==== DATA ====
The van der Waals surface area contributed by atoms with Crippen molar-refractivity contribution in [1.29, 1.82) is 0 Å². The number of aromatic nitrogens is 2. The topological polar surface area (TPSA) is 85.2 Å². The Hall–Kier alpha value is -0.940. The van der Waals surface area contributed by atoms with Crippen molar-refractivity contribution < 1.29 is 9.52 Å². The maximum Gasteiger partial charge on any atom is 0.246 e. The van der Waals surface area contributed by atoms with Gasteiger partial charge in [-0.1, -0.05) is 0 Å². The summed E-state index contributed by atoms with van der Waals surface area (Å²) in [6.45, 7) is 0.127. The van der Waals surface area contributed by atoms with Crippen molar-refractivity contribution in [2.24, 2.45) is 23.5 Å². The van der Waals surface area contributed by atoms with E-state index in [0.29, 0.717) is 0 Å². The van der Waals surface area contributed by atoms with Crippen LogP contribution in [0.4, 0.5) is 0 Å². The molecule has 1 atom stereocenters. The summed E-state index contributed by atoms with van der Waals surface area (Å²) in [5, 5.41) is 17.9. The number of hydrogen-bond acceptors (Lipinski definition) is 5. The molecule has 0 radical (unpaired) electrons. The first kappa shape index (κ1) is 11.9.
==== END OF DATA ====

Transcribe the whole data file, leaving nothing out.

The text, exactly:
The van der Waals surface area contributed by atoms with Crippen molar-refractivity contribution in [1.29, 1.82) is 0 Å². The number of aromatic nitrogens is 2. The topological polar surface area (TPSA) is 85.2 Å². The Hall–Kier alpha value is -0.940. The van der Waals surface area contributed by atoms with Crippen molar-refractivity contribution < 1.29 is 9.52 Å². The maximum Gasteiger partial charge on any atom is 0.246 e. The van der Waals surface area contributed by atoms with Gasteiger partial charge in [-0.1, -0.05) is 0 Å². The summed E-state index contributed by atoms with van der Waals surface area (Å²) in [6.45, 7) is 0.127. The van der Waals surface area contributed by atoms with Crippen molar-refractivity contribution in [2.24, 2.45) is 23.5 Å². The van der Waals surface area contributed by atoms with E-state index in [0.29, 0.717) is 0 Å². The van der Waals surface area contributed by atoms with Crippen LogP contribution in [0.4, 0.5) is 0 Å². The molecule has 1 atom stereocenters. The summed E-state index contributed by atoms with van der Waals surface area (Å²) in [5, 5.41) is 17.9. The number of hydrogen-bond acceptors (Lipinski definition) is 5. The molecule has 0 radical (unpaired) electrons. The first kappa shape index (κ1) is 11.9.